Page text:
Untitled (#17), 1947 by Mark Rothko

In 1947, Mark Rothko moved away from Surrealism. In works such as Untitled (1947), Rothko replaced his earlier biomorphic imagery with a more abstracted style as he began to formulate his mature idiom.

Painted between 1947 and 1949, these transitional works (termed “multiforms” after his death) contain fragmented shapes that do not fully traverse the picture plane. In his 1947 – 1948 essay “The Romantics Were Prompted,”, Rothko described
how forms in paintings are both connected to and distanced from the natural world: “They move with internal freedom, and without need to conform with or to violate what is probable in the familiar world. They have no direct association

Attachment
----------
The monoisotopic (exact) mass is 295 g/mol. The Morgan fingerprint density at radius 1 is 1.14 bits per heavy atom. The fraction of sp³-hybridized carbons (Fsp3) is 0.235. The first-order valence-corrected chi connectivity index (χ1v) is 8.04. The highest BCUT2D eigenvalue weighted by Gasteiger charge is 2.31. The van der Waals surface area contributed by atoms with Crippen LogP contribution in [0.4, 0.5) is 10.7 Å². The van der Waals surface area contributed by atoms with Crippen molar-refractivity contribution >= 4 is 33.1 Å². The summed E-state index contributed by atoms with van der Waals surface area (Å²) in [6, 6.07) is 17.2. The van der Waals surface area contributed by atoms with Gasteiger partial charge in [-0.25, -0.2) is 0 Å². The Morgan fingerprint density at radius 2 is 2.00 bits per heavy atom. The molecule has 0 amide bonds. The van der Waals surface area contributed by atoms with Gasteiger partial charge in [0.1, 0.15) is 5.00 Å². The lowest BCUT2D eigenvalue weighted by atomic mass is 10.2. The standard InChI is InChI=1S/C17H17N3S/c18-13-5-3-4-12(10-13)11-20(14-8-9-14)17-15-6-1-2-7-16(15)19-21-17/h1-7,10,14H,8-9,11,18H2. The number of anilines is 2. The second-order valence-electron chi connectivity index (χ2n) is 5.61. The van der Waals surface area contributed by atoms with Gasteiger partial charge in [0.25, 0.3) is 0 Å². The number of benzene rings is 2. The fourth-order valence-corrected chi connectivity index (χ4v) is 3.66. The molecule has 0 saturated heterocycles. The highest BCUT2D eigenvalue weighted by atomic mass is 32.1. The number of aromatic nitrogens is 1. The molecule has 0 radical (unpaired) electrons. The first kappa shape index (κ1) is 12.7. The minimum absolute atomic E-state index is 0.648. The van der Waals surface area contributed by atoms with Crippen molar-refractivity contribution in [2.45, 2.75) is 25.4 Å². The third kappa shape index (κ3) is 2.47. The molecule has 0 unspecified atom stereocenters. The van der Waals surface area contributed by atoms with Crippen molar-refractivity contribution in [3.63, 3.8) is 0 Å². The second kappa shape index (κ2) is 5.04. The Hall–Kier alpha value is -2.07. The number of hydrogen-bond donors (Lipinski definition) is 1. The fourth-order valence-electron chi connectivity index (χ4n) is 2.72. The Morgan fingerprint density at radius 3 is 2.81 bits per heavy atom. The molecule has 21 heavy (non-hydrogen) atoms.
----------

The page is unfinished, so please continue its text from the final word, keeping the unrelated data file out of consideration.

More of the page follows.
with any particular visible experience, but in them one recognizes the principle and passion of organism.”

The arrangements of irregular patches of colors – abstracted extensions of his Surrealist forms – evoke the organic qualities of Rothko’s earlier work. At the same time the broad areas of color that often overlay these forms prefigure his
quintessential abstract works.

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